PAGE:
Netflix’s LGBTQ+ storytelling arm, Most, has broken its silence on the controversy surrounding Dave Chappelle’s new special The Closer.
In The Closer, Chappelle makes derogatory comments about trans women’s genitals and says he’s on “Team TERF”. Netflix has resisted calls for the special to be removed, with trans employees planning a mass walkout in protest.
Amid continued criticism, Netflix’s “home of LGBTQ+ storytelling”, Most, posted a four-tweet thread.
“Sorry we haven’t been posting,” Most tweeted on 13 October. “This week f**king sucks.”
Most continued: “To be clear: As the queer and trans people who run this account, you can imagine that the last couple of weeks have been hard. We can’t always control what goes on screen. What we can control is what we create here, and the POV we bring to internal conversations.
“We have been reading all of your comments and using them to continue advocating for bigger and better queer representation.
“ok you can go back to yelling at us now.”
To be clear: As the queer and trans people who run this account, you can imagine that the last couple of weeks have been hard. We can’t always control what goes on screen. What we can control is what we create here, and the POV we bring to internal conversations.
— Most (@Most) October 13, 2021
ok you can go back to yelling at us now
— Most (@Most) October 13, 2021
Right on cue, people on Twitter responded to Most.
In an emoji-heavy tweet, filmmaker Chris Osborn replied: “OK we will. You (personally) are throwing yr siblings under the bus so you can continued to assimilate, reap massive gains in salaried positions & benefits, while trying to feign solidarity with the very ppl most harmed by yr cutesy damage control.
“I hope someday you learn that this company and these bosses will never love you, never ‘see you’, never ‘hear you’, and would replace you in a heartbeat with some other queers the second you act up.”
i hope someday you learn that this company and these bosses will never love you never “see you” never “hear you” and would replace you in a heartbeat with some other queers the second you act up
— Chris Osborn (@Chris_Osborn) October 13, 2021
“Your bosses probably told you to make this candid-sounding thread, this was not genuine in any way,” another user wrote. “I sincerely hope you people behind the screen learn to do better.”
You’re literally a corporate PR account so yes that is your job, to be yelled at and deflect any criticism of your owner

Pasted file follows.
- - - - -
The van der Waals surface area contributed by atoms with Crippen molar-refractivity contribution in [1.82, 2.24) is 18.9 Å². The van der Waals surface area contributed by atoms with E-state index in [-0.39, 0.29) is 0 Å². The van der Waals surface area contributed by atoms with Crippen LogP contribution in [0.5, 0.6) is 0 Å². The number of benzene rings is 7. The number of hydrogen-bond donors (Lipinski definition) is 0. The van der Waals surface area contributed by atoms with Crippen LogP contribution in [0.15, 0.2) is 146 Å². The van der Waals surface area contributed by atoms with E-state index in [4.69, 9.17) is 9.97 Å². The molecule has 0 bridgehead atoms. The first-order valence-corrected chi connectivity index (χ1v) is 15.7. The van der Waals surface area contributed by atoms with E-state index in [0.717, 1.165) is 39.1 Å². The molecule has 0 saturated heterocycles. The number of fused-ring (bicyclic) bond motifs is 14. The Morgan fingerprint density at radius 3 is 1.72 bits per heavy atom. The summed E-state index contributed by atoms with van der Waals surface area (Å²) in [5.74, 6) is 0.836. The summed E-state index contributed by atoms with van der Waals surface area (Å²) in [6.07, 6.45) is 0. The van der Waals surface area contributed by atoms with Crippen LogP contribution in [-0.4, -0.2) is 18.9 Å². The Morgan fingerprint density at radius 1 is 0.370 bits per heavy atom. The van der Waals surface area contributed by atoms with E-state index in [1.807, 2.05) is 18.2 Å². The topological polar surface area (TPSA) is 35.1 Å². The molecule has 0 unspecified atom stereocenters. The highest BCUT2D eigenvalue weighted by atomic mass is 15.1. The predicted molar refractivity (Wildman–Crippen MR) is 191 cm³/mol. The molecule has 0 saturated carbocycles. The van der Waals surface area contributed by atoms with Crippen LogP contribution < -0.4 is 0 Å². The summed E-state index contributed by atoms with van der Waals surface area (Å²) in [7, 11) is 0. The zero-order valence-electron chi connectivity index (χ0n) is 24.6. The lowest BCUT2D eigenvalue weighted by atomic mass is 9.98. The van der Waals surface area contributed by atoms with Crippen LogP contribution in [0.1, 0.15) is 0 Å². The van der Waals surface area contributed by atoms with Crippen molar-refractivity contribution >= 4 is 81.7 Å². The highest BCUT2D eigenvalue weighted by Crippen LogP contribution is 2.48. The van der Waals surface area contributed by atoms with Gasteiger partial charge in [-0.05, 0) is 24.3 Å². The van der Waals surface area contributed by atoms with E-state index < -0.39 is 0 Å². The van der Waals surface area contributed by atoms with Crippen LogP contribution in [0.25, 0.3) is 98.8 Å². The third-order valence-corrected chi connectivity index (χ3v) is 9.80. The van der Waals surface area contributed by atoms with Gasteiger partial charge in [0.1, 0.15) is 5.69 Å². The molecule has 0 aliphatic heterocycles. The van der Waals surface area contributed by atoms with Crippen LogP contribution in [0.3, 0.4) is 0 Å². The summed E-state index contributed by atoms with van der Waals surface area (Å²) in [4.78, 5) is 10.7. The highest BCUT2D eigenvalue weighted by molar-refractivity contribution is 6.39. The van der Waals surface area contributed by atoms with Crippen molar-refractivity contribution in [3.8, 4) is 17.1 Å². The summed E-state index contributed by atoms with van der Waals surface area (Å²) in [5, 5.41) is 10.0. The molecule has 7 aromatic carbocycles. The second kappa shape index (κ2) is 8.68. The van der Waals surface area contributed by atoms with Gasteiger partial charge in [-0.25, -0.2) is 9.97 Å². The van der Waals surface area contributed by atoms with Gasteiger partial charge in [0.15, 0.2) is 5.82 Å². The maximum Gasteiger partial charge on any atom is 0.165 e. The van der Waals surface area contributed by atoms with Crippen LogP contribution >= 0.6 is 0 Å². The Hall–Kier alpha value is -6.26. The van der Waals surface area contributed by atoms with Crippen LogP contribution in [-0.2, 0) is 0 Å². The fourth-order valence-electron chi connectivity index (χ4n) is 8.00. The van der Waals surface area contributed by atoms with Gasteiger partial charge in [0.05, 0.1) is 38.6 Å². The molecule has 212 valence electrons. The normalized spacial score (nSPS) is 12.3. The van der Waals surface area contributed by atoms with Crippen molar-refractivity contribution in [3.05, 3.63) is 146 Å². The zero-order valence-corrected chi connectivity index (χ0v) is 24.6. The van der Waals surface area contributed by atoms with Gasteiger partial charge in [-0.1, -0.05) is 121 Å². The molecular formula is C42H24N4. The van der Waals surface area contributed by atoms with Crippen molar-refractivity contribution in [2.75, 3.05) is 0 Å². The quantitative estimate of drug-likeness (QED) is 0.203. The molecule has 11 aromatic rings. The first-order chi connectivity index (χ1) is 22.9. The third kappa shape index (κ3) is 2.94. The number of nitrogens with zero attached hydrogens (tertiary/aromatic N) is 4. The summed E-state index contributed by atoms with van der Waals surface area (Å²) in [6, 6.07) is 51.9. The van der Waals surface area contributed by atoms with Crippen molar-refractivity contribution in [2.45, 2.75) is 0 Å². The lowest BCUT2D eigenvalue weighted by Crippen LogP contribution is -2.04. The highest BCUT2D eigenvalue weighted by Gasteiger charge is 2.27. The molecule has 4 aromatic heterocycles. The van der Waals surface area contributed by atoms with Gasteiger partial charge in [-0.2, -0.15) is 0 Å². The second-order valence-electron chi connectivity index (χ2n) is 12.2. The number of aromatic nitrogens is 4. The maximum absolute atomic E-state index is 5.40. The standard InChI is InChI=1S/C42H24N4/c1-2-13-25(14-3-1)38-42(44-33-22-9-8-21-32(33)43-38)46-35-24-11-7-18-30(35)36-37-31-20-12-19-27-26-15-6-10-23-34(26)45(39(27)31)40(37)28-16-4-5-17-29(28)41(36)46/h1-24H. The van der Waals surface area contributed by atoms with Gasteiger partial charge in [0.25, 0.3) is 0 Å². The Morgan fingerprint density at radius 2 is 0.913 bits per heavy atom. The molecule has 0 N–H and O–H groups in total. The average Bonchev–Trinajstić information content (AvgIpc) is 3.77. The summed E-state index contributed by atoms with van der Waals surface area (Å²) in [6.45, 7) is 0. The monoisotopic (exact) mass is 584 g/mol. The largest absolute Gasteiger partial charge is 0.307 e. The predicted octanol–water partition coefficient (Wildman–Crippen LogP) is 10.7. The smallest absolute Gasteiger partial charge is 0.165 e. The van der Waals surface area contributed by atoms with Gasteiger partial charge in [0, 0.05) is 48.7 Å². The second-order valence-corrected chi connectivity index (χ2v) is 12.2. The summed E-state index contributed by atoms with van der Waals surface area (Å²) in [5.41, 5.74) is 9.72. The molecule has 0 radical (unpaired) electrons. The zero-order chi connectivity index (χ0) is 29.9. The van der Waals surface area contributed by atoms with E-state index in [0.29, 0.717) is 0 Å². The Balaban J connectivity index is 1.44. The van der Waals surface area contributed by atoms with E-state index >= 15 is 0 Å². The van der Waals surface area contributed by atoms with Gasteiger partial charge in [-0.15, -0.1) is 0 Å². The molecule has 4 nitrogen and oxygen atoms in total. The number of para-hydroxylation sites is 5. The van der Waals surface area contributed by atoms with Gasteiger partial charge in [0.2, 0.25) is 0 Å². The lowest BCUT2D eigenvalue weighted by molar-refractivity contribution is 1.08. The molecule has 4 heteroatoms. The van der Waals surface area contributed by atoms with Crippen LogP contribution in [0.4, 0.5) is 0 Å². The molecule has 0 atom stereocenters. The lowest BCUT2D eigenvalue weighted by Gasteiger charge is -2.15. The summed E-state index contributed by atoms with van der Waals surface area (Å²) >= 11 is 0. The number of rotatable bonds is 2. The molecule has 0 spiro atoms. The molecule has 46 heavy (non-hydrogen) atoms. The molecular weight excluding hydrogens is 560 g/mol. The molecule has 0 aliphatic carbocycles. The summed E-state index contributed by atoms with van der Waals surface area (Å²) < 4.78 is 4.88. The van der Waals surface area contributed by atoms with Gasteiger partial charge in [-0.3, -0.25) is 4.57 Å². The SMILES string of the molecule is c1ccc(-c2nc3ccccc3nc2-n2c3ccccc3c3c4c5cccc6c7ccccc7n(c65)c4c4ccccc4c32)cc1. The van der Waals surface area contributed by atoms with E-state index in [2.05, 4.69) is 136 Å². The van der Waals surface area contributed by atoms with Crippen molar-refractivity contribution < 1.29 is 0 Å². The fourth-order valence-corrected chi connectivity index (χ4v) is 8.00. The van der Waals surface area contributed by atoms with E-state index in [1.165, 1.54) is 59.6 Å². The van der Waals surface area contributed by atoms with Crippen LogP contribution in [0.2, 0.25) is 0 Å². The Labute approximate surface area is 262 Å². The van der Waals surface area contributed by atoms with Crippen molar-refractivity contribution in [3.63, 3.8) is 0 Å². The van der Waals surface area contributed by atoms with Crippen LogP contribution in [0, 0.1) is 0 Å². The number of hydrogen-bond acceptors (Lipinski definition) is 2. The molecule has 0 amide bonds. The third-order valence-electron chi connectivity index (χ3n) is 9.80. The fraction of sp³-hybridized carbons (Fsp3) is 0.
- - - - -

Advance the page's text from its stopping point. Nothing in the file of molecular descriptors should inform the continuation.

— Tiffed Tapir (@TiffedT) October 14, 2021
Another added: “There’s a weird line-blurring here between individual feelings and corporate responsibility. Criticism isn’t meant for you personally it’s meant for Netflix and yes the hypocrisy of a company making pro-LGBTQ posts with one hand while the other platforms anti-trans hate speech.”
Several other users accused Most of hypocrisy.
— Bridget (@bridget_gvg) October 14, 2021
This has to be one of the worst responses a company can ever make https://t.co/EgDfKSqwLZ
— Edgyninja ✿ (@Edgyninja1) October 14, 2021
Netflix said Dave Chappelle special ‘did not cross the line on hate’
Dave Chappelle’s latest special, which premiered on 5 October on Netflix, sees the comedian make explicit jokes about trans women’s genitals and defend DaBaby and JK Rowling, before declaring himself “Team TERF“. He also discusses Daphne Dorman, a trans comedian who died by suicide in 2019.
Trans writer and showrunner Jaclyn Moore, who worked on Dear White People, cut ties with Netflix on 7 October, saying: “I will not work with them as long as they continue to put out and profit from blatantly and dangerously transphobic content.”
Thousands of people also signed a petition calling on Netflix to stop streaming The Closer. But Netflix co-CEO Ted Sarandos said it would not be dropping the special, adding that Chappelle’s 2019 special, Sticks & Stones, is Netflix’s “most watched, stickiest, and most award winning stand-up special to date”.
“Several of you have also asked where we draw the line on hate. We don’t allow titles on Netflix that are designed to incite hate or violence, and we don’t believe The Closer crosses that line,” Sarandos added.
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